Big data is fast becoming the new frontier for lending businesses to compete. As businesses rush towards becoming more data driven, we provide an insight into how you should map this journey.
Recognize the Right Reason to Use Big Data
Perhaps the biggest question at the roots of big data adoption is when do organizations choose to become data driven. As it turns out, the decision can be inspired by competitors, fueled by threats of being left behind or the urgency to curtail climbing losses. However, big data decisions should be based on a simple realization, i.e. this is the only way forward in the real estate marketplace. Big data translates into survival and better performance.
The real estate marketplace is rather complex. Economic trends and customer preferences change often. Once you are adorned with big data, you will be ready to address most data-related threats. Your industry challenge-readiness will never be questioned. However, caution and future-preparedness shouldn’t be the only reason to adopt big data.
You should realize that this is a step towards better understanding consumer sentiments and improving your internal processes. You should realize that being data driven means that you will be able to recognize the most subtle of opportunities. Think of big data as a basic tool to get innovative without increasing your risk exposure. Technological threats can be very subtle. These can be better identified with big data. The same applies to using actionable data for better product conceptualization and creating bundled offers for engaging more borrowers.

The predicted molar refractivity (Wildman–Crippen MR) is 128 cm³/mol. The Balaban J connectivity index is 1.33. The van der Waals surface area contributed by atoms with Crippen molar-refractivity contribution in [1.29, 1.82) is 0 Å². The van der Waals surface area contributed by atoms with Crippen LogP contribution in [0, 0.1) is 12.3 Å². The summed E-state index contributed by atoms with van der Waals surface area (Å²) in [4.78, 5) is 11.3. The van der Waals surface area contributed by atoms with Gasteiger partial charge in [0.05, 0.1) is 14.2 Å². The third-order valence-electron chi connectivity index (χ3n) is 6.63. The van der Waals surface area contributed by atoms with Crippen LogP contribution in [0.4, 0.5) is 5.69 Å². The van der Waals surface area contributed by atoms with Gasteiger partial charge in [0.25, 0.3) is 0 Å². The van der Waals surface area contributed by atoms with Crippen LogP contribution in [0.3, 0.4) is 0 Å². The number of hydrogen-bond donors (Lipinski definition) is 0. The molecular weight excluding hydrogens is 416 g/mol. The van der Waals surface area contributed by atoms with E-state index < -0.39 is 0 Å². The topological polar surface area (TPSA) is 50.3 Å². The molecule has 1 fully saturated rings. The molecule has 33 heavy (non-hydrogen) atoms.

Strategize Before Shooting for Big Data
Adopting big data might seem like a one dimensional decision. However, this is a misconception. There is much more to becoming data centric and relying on analytics. Just jumping into action mode without strategic planning can increase your big data costs and lower the quality of results.
You need careful planning before choosing a big data model. For instance, do you plan to outsource your data analytics work? Which of the present employees/managers are better suited to interpret analytical figures, algorithms, costing charts, etc.? Is there a system in place where frontline managers can provide immediate feedback to fine-tune data-inspired, new business models?
For some lending institutions, adopting big data might mean recruiting more IT resources and analytical manpower. Some might choose to opt for big data service providers and data analytics vendors.
You might need to buy some industry data from data vendors. Essentially, all these questions and the related costs should be a part of your big data planning. You might realize the need to reorganize your current resources before signing a big data vendor! This introspection is critical.
Starting the Big Data Change Might Seem Impossible, but it Isn’t!
Many businesses feel apprehensive about adopting big data because they realize that their data resources are random. It seems chaotic to start with organizing data hidden in silos of organizational records, buried in remote sites. Rather than getting overwhelmed, concentrate on getting started.
You don’t need data specialists to start your big data journey. You can start by creating two fundamental categories for collecting all data, i.e. internal and external data. However, you might need expert guidance towards approaching complex data. Before seeking professional advice, it is better to run an internal audit. This will help you confirm the basics—business units that can readily provide useful data and those that will need a lot of push.